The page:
Parker House Refrigerator (almost) Rolls
This post is stolen from my sisters blog…. it made me laugh out loud so I thought I would share it with you. They actually look really good, the first picture, and it is so cold out homemade rolls sound awesome! No, my sister does not have children, just squirrels. I don’t get it either. They stink worse than children.
Mom’s Refrigerator Rolls1/4 cup granulated sugar
3 tablespoons vegetable shortening
1 1/2 teaspoons salt
1 cup milk
1 package active dry yeast
3/4 cup lukewarm water (105 to 115 degrees)
1 egg, beaten
4 to 4 1/2 cups all-purpose flour, divided
In a large bowl, combine sugar, vegetable shortening, and salt; stir until well blended. In a small saucepan, scald milk; pour over sugar mixture. Cool to lukewarm (105 to 115 degrees F).
In a small bowl, combine yeast and water; stir until yeast is dissolved. Mix in egg until well blended; stir into milk mixture.
Add 2 cups flour. Gradually stir in as much of the remaining flour as dough will absorb, mixing well. (Add additional flour carefully. You can always add more flour, but once you’ve added too much, the result will be a dry product.) Place dough into a well-greased bowl, turning to grease top. Cover bowl and dough with wax paper and a towel, held in place with a rubber band. Refrigerate at least 8 hours but no longer than 5 days.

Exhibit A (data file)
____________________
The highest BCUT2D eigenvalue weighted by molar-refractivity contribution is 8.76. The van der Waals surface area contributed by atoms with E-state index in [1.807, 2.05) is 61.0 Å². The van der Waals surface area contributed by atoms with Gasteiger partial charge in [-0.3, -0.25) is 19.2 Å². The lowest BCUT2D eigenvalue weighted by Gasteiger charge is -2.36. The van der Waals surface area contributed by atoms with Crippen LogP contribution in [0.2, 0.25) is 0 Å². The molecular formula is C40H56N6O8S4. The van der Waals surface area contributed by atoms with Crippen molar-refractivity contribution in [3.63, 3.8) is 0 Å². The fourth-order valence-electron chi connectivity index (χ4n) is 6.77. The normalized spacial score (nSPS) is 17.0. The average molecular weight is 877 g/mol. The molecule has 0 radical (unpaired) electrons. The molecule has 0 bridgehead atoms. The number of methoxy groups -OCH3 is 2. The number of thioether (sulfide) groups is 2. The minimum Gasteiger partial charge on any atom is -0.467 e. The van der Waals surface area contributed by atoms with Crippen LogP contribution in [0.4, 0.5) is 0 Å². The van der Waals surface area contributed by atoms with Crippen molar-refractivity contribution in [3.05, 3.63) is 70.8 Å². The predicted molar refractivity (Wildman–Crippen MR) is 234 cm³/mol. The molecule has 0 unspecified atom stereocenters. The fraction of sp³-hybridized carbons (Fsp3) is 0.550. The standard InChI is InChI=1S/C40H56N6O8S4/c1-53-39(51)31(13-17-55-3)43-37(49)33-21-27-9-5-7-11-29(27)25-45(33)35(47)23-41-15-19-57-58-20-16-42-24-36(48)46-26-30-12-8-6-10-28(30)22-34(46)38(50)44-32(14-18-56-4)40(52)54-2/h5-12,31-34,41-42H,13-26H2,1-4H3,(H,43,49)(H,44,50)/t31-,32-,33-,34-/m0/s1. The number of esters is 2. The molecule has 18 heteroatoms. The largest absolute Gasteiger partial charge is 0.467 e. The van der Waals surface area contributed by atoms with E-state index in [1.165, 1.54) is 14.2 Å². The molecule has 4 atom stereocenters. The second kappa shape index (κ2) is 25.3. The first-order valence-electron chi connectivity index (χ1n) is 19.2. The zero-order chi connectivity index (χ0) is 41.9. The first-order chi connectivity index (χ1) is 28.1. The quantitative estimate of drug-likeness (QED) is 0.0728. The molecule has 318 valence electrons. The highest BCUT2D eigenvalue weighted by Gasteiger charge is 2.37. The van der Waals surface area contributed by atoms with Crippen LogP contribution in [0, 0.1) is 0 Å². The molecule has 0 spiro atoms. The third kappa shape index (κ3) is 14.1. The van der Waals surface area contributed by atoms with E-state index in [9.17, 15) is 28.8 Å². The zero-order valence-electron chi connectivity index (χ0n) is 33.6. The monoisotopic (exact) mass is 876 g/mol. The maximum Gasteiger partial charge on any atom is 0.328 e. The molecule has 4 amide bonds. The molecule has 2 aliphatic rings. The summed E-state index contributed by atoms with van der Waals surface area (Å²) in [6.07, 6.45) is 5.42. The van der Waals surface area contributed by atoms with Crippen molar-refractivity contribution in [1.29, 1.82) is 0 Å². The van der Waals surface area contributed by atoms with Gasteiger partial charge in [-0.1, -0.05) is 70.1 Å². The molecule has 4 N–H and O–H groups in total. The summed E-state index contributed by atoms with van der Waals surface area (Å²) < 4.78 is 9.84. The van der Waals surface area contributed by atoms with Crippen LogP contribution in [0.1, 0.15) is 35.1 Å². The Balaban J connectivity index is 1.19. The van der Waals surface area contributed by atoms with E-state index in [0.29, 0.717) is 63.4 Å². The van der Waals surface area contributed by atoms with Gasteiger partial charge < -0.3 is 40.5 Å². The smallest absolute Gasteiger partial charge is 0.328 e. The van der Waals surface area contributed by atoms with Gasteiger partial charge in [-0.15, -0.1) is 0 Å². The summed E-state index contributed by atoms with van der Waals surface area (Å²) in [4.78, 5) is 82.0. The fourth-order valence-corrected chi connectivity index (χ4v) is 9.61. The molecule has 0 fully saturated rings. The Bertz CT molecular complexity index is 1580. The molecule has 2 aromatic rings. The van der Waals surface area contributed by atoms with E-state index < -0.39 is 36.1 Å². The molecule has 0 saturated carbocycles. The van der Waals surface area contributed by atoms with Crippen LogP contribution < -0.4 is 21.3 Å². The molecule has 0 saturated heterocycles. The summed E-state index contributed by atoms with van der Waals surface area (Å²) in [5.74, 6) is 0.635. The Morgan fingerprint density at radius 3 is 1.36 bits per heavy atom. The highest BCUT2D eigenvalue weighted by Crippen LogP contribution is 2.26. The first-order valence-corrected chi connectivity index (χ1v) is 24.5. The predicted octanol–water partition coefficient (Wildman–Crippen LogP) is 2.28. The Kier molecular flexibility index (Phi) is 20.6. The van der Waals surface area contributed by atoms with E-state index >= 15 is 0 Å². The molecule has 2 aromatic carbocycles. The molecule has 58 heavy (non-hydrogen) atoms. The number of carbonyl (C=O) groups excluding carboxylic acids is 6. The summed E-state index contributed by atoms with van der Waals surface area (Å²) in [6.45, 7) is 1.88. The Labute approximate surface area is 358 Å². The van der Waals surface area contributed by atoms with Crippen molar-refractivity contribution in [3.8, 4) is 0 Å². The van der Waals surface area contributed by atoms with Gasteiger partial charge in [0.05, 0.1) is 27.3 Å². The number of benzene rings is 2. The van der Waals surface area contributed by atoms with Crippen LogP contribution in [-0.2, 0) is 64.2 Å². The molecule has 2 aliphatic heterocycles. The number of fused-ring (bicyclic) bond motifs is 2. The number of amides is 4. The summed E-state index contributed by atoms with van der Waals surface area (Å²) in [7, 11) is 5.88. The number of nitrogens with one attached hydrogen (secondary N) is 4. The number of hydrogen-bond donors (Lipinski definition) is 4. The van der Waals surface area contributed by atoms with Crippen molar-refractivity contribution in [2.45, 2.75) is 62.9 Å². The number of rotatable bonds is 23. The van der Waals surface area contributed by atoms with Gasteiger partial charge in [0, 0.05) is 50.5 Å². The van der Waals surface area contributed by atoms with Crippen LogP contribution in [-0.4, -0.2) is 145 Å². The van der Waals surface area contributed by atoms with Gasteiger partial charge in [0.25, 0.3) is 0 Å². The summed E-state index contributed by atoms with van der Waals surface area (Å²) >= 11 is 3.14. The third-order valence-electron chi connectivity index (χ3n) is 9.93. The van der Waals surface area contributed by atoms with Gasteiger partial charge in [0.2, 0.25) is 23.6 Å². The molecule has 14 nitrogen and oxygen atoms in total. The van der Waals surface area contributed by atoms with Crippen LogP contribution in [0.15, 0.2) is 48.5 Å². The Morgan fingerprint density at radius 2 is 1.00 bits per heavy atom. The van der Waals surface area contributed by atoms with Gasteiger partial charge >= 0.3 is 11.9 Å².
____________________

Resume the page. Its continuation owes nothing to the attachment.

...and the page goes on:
Grease a baking pan or muffin cups. To bake, shape into desired amount of rolls (cloverleaf rolls, Parker House rolls, or crescent-shaped rolls) and shape dough into tight balls). As you shape the rolls, you want to stretch the top of the dough ball while simultaneously sealing the bottom. The stretching helps the dough hold up to the expansion that occurs in the oven, while the sealing prevents the rolls from opening up while baking and becoming wrinkled and doughy on the bottom. As you work, keep the rest of the dough pieces covered with plastic wrap so they will n ot dry out.
Place the balls (in the desired style you want – see below) onto prepared baking pan or into prepared muffin cups. Cover and let rise in a warm place (85 degrees), free from drafts, until double in bulk, about 1 hour.
NOTE: As it isn’t always easy to divide the dough by sight, I recommend that you weight the pieces. For 16 rolls, each piece should weight just a little over 2 ounces.
Preheat oven to 400 degrees F. Bake 15 to 20 minutes or until golden brown. Remove from oven and remove from pans.
Yields 16 to 24 rolls (depending on size).